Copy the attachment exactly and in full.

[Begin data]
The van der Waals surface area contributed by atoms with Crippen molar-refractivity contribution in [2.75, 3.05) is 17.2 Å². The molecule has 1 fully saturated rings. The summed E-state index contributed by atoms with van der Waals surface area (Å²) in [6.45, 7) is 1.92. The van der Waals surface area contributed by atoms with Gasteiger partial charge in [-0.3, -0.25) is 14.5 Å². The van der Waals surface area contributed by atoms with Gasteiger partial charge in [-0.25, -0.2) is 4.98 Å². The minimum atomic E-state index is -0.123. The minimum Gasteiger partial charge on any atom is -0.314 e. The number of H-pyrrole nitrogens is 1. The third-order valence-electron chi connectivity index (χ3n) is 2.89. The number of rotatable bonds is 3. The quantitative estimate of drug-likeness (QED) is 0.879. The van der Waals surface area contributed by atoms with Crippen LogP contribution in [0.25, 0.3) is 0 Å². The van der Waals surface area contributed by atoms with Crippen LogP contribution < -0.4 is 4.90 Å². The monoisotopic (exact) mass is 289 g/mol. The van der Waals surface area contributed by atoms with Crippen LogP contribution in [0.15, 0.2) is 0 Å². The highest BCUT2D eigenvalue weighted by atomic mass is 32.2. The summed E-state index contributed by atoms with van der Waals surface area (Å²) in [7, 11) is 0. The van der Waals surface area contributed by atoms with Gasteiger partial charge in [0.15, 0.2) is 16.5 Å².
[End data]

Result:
The van der Waals surface area contributed by atoms with Crippen molar-refractivity contribution in [2.75, 3.05) is 17.2 Å². The molecule has 1 fully saturated rings. The summed E-state index contributed by atoms with van der Waals surface area (Å²) in [6.45, 7) is 1.92. The van der Waals surface area contributed by atoms with Gasteiger partial charge in [-0.3, -0.25) is 14.5 Å². The van der Waals surface area contributed by atoms with Gasteiger partial charge in [-0.25, -0.2) is 4.98 Å². The minimum atomic E-state index is -0.123. The minimum Gasteiger partial charge on any atom is -0.314 e. The number of H-pyrrole nitrogens is 1. The third-order valence-electron chi connectivity index (χ3n) is 2.89. The number of rotatable bonds is 3. The quantitative estimate of drug-likeness (QED) is 0.879. The van der Waals surface area contributed by atoms with Crippen LogP contribution in [0.25, 0.3) is 0 Å². The van der Waals surface area contributed by atoms with Crippen LogP contribution < -0.4 is 4.90 Å². The monoisotopic (exact) mass is 289 g/mol. The van der Waals surface area contributed by atoms with Crippen LogP contribution in [0.15, 0.2) is 0 Å². The highest BCUT2D eigenvalue weighted by atomic mass is 32.2. The summed E-state index contributed by atoms with van der Waals surface area (Å²) in [7, 11) is 0. The van der Waals surface area contributed by atoms with Gasteiger partial charge in [0.15, 0.2) is 16.5 Å².